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States brief ~ UT high court to hear case on child visitation if biological parent objects

[JURIST] Leading Monday's states brief, the Utah Supreme Court [official website] will hear oral arguments tomorrow on whether former lesbian Keri Lynn is legally entitled to a parental relationship with a child born to a former girlfriend, when the child's biological mother objects. Utah has previously allowed visitation by divorced stepparents, but US Supreme Court decisions have stressed the biological parent's right to decide who visits with their child. Last December, a lower court granted visitation rights to Jones even though she had no legal right by adoption or blood to the child, by finding that there was a parental relationship between Jones and the child. The child was born during a three year relationship between Jones and the biological mother. The Alliance Defense Fund is an advocate for the biological mother and its press release can be viewed here. AP has more.

In other state legal news ...

  • Organizers seeking an election to recall Spokane Washington Mayor Jim West [official website] announced today that they had collected around 5,000 signatures or 40% of the necessary signatures to make the ballot. Last Wednesday, the state Supreme Court cleared the way for the circulation of recall petitions [JURIST report] filed by Shannon Sullivan, alleged that the mayor used his office for personal gain. Citizens for Government Integrity [advocacy website], hope to turn in 16,000 signatures to account for invalid signatures, but must collect 12,600 signatures to make the ballot. AP has more.

  • As briefly noted over the weekend in JURIST's Paper Chase, the US Department of Justice has approved a Georgia law [PDF text] that requires all voters to show photo identification at the polls, and does ways with previously accepted forms of voter identification, including social security cards, birth certificates or utility bills. Sponsor Cecil Station, R-Macon, said the law "will further ensure the integrity of voting in the state of Georgia," but opponent Rep. Tyrone Brooks, D-Atlanta and chairman of the Georgia Association of Black Elected Officials [advocacy website], said the law will be challenged in federal court. Democrats argued that the photo identification idea was a political move by Republicans to suppress voting among minorities, the elderly and the poor. Georgia needs the Justice Department's permission to change its voting laws under the Voting Rights Act because of its history of suppressing minority voting. View Governor Sonny Perdue's press release regarding the decision here. AP has more.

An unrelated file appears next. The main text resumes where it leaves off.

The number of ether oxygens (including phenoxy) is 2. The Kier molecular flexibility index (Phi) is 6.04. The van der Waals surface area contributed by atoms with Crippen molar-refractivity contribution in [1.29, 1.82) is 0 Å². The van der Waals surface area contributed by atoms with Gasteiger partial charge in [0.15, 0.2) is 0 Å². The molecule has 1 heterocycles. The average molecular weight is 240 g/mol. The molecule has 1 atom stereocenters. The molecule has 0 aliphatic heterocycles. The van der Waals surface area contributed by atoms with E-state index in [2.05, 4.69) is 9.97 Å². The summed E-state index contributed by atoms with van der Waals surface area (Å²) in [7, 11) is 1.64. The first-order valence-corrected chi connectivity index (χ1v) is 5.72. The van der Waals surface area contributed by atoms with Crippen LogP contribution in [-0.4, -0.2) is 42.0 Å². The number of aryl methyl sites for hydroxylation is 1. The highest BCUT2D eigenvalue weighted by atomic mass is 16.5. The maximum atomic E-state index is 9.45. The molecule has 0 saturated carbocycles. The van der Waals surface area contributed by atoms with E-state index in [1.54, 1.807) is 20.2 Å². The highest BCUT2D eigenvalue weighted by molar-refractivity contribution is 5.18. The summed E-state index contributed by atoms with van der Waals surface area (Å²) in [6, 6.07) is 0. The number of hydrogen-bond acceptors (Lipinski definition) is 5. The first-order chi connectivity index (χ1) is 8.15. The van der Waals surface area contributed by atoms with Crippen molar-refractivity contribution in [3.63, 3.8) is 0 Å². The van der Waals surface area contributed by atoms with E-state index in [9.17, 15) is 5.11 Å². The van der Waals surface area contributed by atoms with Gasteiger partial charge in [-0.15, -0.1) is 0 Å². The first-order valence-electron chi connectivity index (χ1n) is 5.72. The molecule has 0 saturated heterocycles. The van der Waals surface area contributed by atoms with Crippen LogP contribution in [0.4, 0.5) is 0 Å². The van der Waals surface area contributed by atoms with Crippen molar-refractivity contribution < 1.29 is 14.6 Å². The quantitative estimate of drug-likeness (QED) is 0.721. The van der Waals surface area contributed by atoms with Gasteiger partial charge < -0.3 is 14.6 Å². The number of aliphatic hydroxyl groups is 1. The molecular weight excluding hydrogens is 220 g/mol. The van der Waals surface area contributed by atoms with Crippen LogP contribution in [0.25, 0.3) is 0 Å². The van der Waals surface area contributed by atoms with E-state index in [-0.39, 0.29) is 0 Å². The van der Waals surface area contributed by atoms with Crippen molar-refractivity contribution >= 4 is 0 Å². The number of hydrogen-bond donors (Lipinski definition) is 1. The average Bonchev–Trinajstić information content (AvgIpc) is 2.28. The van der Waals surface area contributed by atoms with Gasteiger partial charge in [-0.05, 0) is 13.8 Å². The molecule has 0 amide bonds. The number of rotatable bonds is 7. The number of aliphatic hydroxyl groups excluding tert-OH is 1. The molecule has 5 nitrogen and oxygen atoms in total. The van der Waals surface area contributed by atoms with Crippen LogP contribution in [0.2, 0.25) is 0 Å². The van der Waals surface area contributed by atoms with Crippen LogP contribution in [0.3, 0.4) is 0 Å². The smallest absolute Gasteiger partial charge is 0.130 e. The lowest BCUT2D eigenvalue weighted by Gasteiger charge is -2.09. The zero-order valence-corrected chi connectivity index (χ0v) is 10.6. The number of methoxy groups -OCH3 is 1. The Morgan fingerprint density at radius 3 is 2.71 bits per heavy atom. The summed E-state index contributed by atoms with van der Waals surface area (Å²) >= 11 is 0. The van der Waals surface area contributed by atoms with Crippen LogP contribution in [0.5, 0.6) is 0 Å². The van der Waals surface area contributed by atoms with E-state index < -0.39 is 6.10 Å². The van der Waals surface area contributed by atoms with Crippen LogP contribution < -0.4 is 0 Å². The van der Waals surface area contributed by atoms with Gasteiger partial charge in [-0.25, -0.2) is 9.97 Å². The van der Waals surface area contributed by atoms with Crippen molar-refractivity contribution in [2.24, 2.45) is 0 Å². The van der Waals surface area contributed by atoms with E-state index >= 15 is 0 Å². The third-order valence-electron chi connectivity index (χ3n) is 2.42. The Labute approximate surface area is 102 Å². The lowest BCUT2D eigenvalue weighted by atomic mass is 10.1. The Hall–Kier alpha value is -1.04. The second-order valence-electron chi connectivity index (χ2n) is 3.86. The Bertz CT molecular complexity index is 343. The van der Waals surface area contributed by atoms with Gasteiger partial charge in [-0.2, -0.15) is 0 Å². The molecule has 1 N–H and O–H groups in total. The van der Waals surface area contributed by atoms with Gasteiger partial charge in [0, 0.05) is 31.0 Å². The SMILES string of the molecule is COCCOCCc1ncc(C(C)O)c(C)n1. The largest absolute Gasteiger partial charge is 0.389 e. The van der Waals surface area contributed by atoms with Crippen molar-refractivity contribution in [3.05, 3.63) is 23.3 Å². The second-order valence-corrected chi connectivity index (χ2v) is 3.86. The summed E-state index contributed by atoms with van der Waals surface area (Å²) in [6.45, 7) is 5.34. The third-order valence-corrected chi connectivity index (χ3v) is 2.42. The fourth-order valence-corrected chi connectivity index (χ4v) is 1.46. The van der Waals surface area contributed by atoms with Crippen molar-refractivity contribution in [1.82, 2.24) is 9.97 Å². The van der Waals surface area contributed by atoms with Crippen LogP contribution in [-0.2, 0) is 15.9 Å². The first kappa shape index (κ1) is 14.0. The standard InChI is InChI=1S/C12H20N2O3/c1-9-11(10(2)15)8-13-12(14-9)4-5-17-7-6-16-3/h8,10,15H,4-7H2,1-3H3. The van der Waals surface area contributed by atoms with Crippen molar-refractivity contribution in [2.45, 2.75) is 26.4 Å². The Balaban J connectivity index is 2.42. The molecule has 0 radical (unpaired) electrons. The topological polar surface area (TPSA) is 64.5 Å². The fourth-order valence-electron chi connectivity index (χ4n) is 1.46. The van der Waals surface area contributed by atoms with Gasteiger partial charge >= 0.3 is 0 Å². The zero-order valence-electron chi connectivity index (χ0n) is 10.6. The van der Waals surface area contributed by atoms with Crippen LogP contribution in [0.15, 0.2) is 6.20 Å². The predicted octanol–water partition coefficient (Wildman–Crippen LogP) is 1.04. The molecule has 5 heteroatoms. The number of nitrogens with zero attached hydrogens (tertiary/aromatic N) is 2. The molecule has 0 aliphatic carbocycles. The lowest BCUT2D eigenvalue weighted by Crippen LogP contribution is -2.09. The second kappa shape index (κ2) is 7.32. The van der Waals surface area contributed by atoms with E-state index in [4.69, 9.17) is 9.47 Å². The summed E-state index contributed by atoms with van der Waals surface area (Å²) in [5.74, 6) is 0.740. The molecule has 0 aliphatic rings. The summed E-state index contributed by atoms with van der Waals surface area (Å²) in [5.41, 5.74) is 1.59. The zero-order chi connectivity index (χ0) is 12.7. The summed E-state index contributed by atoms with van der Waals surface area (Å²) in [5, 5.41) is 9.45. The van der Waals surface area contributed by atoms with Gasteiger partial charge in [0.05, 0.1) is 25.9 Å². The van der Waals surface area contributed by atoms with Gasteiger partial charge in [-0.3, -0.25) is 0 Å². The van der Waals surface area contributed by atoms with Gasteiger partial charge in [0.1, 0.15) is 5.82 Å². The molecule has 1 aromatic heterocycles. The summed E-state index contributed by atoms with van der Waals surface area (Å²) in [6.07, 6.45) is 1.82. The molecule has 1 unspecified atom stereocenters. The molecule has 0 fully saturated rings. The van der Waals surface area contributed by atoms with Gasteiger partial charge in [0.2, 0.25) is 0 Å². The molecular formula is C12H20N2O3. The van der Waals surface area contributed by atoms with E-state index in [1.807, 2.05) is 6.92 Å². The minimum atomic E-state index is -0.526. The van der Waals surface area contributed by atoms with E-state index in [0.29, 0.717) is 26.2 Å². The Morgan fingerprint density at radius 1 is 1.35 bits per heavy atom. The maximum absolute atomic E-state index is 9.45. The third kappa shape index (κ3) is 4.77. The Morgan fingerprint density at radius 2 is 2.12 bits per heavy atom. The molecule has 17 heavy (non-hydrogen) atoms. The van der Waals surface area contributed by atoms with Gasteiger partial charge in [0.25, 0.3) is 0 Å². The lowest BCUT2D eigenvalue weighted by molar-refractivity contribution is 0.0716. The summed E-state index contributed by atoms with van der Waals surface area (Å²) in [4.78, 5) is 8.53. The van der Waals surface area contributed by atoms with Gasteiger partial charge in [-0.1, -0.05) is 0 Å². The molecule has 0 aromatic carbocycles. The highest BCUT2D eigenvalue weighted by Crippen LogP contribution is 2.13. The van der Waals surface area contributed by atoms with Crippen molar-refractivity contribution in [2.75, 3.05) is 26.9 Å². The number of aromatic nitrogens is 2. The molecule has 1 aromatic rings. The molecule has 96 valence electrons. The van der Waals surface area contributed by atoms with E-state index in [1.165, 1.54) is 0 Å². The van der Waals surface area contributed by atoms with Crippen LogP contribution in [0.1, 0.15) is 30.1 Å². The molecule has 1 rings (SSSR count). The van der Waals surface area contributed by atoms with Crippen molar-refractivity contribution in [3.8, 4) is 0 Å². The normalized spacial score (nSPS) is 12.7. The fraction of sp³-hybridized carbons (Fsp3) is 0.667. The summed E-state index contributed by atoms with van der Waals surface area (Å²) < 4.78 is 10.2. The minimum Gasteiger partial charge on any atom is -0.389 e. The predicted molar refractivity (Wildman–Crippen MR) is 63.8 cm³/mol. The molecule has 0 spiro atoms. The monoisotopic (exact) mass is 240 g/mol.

About Paper Chase

Paper Chase is JURIST's real-time legal news service, powered by a team of 30 law student reporters and editors led by law professor Bernard Hibbitts at the University of Pittsburgh School of Law. As an educational service, Paper Chase is dedicated to presenting important legal news and materials rapidly, objectively and intelligibly in an accessible format.

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